University Student Inspection of Dorm Room Did Not Violate Fourth Amendment; Marijuana Was Admissible in Student's Suspension Hearing

Category: Education Matters
Date: Jan 27, 2014 06:52 PM

Zachary Medlock was a sophomore at Indiana University who lived in one of the University dormitories.  As a condition of living in the dorm, Medlock had agreed to comply with numerous dorm rules, including one that allowed graduate students employed as inspectors to inspect his room periodically. 

On the occasion at issue in this case, University officials had notified Medlock and other students a week in advance that there would be an inspection of his floor in the dorm building.  The inspection was also announced over the loudspeaker immediately beforehand.  During the search, the student inspectors found a tube containing marijuana in Medlock's room.  Medlock was not in his room at the time.  The inspectors notified the University police, and a police officer came to confiscate the tube.  While in the room, the officer noticed a six-foot tall marijuana plant through Medlock's slightly ajar closet door.  The officer returned with a warrant and confiscated the evidence.

While Medlock was initially charged with felony possession of marijuana under Indiana state law, these charges were ultimately dropped.  The University immediately suspended Medlock for one year, and held a suspension hearing seventeen days after the suspension took effect.  During the hearing, the University commission upheld the suspension.  The following year, Medlock reapplied and was accepted to the University.

Medlock sued several University officials, the two graduate student inspectors and the police officer under the civil rights statute 42 U.S.C. section 1983, arguing that the search of his dorm room violated the Fourth Amendment and that the marijuana was not admissible at his suspension hearing.  He sought damages and destruction of the record of his suspension.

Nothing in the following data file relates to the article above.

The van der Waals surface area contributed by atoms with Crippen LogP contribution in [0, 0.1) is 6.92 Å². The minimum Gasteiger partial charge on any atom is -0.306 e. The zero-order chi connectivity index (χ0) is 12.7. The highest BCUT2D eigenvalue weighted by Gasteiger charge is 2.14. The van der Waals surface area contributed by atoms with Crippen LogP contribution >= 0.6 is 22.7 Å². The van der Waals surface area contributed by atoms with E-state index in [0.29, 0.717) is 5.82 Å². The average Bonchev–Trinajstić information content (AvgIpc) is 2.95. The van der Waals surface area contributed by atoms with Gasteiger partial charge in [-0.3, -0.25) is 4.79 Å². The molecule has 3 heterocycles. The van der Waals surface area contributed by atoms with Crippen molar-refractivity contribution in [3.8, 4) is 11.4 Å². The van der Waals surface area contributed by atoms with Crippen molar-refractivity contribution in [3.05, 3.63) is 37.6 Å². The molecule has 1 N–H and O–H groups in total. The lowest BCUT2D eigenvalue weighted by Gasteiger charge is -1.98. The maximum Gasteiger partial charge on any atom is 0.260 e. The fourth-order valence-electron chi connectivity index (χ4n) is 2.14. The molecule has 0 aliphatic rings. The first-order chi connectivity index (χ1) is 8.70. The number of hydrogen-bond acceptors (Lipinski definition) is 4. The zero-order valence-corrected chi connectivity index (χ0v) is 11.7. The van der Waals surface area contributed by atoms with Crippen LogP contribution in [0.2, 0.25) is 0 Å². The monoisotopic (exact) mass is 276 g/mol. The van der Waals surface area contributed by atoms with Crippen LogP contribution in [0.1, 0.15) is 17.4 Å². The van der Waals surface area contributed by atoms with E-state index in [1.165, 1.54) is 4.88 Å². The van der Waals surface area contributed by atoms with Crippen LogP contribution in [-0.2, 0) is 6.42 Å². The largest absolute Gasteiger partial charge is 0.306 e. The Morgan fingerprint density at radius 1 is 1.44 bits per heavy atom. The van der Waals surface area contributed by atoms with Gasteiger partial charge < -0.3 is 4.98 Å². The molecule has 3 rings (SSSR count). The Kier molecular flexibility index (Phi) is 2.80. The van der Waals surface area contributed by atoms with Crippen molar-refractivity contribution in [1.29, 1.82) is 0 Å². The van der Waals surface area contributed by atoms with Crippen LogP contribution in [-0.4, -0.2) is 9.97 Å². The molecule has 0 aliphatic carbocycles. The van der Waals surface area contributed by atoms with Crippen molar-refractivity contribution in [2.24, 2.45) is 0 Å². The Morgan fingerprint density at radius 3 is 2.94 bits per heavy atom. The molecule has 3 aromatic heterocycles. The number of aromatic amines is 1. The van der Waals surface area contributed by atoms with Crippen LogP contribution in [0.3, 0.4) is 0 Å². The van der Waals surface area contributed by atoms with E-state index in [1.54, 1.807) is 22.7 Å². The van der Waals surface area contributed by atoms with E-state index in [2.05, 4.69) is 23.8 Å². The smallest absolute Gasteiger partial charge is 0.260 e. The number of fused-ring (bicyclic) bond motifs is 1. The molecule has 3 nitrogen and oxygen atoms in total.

The district court dismissed Medlock's suit and the Seventh Circuit Court of Appeals affirmed.  First, the Court held that the marijuana was admissible because the rule that prohibits introduction of unlawfully obtained evidence at trial only applies to criminal trials—not school suspension hearings.  The Court explained that there was no question that expulsion from a public school was not similar enough to a criminal trial to warrant application of this exclusionary rule.

Second, the Court held that the graduate student inspectors did not violate Medlock's Fourth Amendment rights.  The Court explained that there was no violation because Medlock had consented in advance to the search by choosing to live in the dormitory.  The Court noted that while the University housing contract authorized student-led inspections, it did not give authority to these graduate students to consent on behalf of the resident to a police search.  Therefore, the police officer may not have had consent to enter and search Medlock's room.  However, the Court decided that if such a violation existed, any resulting harm was minimal because "the intrusion on Medlock's privacy was complete before [the officer] entered."  Further, the officer acted reasonably by backing up the student inspectors, who had seen the marijuana in plain view.  Accordingly, the Court found no violation of the Fourth Amendment.

Medlock v. Trustees of Indiana University (7th Cir. 2013) 738 F.3d 867.

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